As part of my journey in translating the 14th Century epic, King Arthur's Death (the Alliterative Morte Arthure), a key issue for me has been trying to convey the "gut feel" of this magnficent poem. I have been pulled in a number of directions but now I have arrived at a style which suits my own methodology and fully supports the intended message of this literary masterpiece. Let me tell you a little more...
The Art of Darkness
This magnificent poem - nearly twice the length of Gawain - possesses an inner spirit and message which, once you get into it, really gnaws at you. It deals with self doubt, arrogance, conceit, failure, and the fragility of leadership. Yes, it sings a martial tune in the way of the Song of Roland but ultimately it asks its contemporary audience to examine its own conscience about leadership and where it takes us. It very much has a voice for today in this regard.
So the way I have decided to illustrate the book is to adopt a chiaroscuro mentality.
In many ways, King Arthur's Death is about life in the shadows, a place where many of us live when we cast away the pretence of how we choose to project ourselves.
Consequently, the illustrative methods needed to support this work must work hand-in-hand with the poem's feel if they are to be successful. I liken the approach a little to looking in the bathroom mirror and trying to see the reflection not as yourself but as someone completely different.
Using the linocut methods I employed in Gawain, I am moving beyond the vanity of chivalry. I am exploring the horror and anxiety which truly dwells within our heads when the lights go down.
Relief printing is my medium
(above: inked up plates ready for printing on the Albion press)
This poem has a darkness which my pen-and-ink work could not accurately replicate. While my pen-and-ink work will serve to illustrate the notes and introduction for my new translation, the mood created by the poem itself can only be characterised by relief printing in linocut.
As some of my readers will know, relief printing involves cutting away at a plate and then inking up what is left behind - the high (or relief) parts. Often, a plate inked up for the first time (see above) makes great art in itself.
However, the real joy is when we come to print the plates onto the paper using a nineteenth century cast iron Albion Press. This is a process done entirely by hand, with subtle adjustment of pressure to get the right results...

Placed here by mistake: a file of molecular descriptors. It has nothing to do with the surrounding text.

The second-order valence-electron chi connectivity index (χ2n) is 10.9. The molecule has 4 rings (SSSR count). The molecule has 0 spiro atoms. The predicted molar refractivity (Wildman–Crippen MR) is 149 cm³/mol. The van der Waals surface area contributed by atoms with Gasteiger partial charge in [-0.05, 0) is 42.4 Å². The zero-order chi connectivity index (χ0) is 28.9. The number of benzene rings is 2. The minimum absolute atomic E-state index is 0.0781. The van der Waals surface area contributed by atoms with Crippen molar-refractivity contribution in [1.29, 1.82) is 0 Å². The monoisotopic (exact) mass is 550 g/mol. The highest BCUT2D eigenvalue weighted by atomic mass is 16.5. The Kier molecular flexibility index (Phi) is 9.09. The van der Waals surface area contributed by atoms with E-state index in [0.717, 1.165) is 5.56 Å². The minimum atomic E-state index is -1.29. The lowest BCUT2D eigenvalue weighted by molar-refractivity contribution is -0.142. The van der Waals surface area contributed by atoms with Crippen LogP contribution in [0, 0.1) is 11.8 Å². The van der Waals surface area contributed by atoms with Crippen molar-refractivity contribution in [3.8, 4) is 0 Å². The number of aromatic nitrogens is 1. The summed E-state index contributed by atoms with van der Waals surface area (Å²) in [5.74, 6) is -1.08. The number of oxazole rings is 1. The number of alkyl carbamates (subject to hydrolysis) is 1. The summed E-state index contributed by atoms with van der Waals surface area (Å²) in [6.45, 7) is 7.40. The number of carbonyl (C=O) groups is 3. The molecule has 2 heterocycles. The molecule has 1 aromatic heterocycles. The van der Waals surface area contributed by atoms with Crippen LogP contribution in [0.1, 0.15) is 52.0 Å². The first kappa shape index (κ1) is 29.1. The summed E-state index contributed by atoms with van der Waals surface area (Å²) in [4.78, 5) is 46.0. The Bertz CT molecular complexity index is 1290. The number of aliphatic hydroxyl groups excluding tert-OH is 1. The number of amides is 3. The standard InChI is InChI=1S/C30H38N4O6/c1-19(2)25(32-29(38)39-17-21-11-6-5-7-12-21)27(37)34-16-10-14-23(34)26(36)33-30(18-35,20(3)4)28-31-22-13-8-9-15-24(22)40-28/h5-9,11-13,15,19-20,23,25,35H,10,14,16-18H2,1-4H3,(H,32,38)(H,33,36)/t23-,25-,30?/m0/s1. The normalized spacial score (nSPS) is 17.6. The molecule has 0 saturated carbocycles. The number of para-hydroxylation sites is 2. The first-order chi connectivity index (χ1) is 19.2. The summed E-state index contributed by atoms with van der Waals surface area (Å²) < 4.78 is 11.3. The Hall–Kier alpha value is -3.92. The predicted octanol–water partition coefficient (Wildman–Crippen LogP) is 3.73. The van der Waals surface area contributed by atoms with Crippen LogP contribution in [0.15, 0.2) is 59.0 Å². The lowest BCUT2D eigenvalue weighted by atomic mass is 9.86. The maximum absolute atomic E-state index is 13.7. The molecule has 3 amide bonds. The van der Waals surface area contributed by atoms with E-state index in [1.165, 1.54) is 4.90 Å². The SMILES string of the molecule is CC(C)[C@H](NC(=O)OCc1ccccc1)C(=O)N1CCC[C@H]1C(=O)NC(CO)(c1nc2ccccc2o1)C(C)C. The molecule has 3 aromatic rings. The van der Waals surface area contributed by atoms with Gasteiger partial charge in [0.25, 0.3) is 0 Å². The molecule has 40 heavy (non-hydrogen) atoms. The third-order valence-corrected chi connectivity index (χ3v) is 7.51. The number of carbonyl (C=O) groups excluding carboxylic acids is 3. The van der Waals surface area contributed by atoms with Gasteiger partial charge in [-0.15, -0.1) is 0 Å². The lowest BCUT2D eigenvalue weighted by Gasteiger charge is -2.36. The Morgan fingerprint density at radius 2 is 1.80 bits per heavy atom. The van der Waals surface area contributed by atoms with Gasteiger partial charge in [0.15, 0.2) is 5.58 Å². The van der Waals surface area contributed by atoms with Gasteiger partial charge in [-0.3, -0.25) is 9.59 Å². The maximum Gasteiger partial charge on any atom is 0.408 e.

(above: plate of King Arthur's Dream ready for printing on the Albion Press)
The contrast between light and dark offered by linocut printing is perfect for King Arthur's Death. We can create a dark background, cast light onto faces, show dark figures dwelling in the background.
It is perfect for showing the haunting melancholy of King Arthur when he wakes from his dream about the dragon and the bear. It is ideal for showing the anger of Sir Gawain when he meets the Roman Emperor Lucius. It has an astonishing power in depicting the monstrous Ogre of Mont St Michel.
(above: Queen Guinevere collapses when Arthur leaves to fight in France)
Own an original!
It's been a journey to arrive at the right style for this most magnificent of fourteenth century epics but I'm there at last. I have a total of 32 linocuts to produce for the work; so far I have completed five of them.
Four of these I have created in a special red/black two colour finish to offer as pledge options for King Arthur's Death (you can see them on the main page). I have hand-printed two of each of these which, as part of the pledge option, also include everything up to the King Arthur Dedicated level as well as the signed, original linocut print.
If you have already pledged for King Arthur's Death and would like to upgrade your pledge to include one of these prints, you can do that via your Unbound account. If you are new to Unbound and have yet to pledge, it's really straightforward - just click here, select the pledge option you would like (the blue buttons next to each pledge level), and follow the instructions.
Thank you for supporting my work.
Translator, Printmaker and Champion of the Alliterative Revival
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